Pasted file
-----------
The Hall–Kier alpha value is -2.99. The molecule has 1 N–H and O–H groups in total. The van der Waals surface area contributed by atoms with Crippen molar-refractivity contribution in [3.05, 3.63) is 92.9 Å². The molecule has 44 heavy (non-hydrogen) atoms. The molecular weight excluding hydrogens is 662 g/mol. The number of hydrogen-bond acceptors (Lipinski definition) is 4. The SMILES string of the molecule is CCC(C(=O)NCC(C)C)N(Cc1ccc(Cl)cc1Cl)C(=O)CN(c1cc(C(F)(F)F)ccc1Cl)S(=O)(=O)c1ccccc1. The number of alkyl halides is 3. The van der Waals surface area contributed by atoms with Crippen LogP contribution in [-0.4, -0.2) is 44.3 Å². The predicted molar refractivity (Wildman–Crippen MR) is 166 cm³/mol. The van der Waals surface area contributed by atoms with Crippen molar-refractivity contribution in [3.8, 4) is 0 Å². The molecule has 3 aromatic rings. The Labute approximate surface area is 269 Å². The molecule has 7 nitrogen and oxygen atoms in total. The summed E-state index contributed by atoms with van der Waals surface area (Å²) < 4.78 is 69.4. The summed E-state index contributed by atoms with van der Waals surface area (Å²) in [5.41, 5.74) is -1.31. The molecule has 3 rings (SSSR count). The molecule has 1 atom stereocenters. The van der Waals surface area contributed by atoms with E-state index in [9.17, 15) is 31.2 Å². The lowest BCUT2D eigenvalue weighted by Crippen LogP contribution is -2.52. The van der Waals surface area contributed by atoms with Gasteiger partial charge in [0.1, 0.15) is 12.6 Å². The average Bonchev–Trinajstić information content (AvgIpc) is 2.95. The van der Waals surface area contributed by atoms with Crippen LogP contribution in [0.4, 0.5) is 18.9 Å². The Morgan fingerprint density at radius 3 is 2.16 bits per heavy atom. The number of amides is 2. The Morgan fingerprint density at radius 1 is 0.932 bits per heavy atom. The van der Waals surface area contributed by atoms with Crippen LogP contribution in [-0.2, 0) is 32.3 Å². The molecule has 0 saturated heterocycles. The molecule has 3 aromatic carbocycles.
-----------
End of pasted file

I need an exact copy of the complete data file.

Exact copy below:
The Hall–Kier alpha value is -2.99. The molecule has 1 N–H and O–H groups in total. The van der Waals surface area contributed by atoms with Crippen molar-refractivity contribution in [3.05, 3.63) is 92.9 Å². The molecule has 44 heavy (non-hydrogen) atoms. The molecular weight excluding hydrogens is 662 g/mol. The number of hydrogen-bond acceptors (Lipinski definition) is 4. The SMILES string of the molecule is CCC(C(=O)NCC(C)C)N(Cc1ccc(Cl)cc1Cl)C(=O)CN(c1cc(C(F)(F)F)ccc1Cl)S(=O)(=O)c1ccccc1. The number of alkyl halides is 3. The van der Waals surface area contributed by atoms with Crippen LogP contribution in [-0.4, -0.2) is 44.3 Å². The predicted molar refractivity (Wildman–Crippen MR) is 166 cm³/mol. The van der Waals surface area contributed by atoms with Crippen molar-refractivity contribution in [3.8, 4) is 0 Å². The molecule has 3 aromatic rings. The Labute approximate surface area is 269 Å². The molecule has 7 nitrogen and oxygen atoms in total. The summed E-state index contributed by atoms with van der Waals surface area (Å²) < 4.78 is 69.4. The summed E-state index contributed by atoms with van der Waals surface area (Å²) in [5.41, 5.74) is -1.31. The molecule has 3 rings (SSSR count). The molecule has 1 atom stereocenters. The van der Waals surface area contributed by atoms with E-state index in [9.17, 15) is 31.2 Å². The lowest BCUT2D eigenvalue weighted by Crippen LogP contribution is -2.52. The van der Waals surface area contributed by atoms with Gasteiger partial charge in [0.1, 0.15) is 12.6 Å². The average Bonchev–Trinajstić information content (AvgIpc) is 2.95. The van der Waals surface area contributed by atoms with Crippen LogP contribution in [0.4, 0.5) is 18.9 Å². The Morgan fingerprint density at radius 3 is 2.16 bits per heavy atom. The number of amides is 2. The Morgan fingerprint density at radius 1 is 0.932 bits per heavy atom. The van der Waals surface area contributed by atoms with Crippen LogP contribution in [-0.2, 0) is 32.3 Å². The molecule has 0 saturated heterocycles. The molecule has 3 aromatic carbocycles.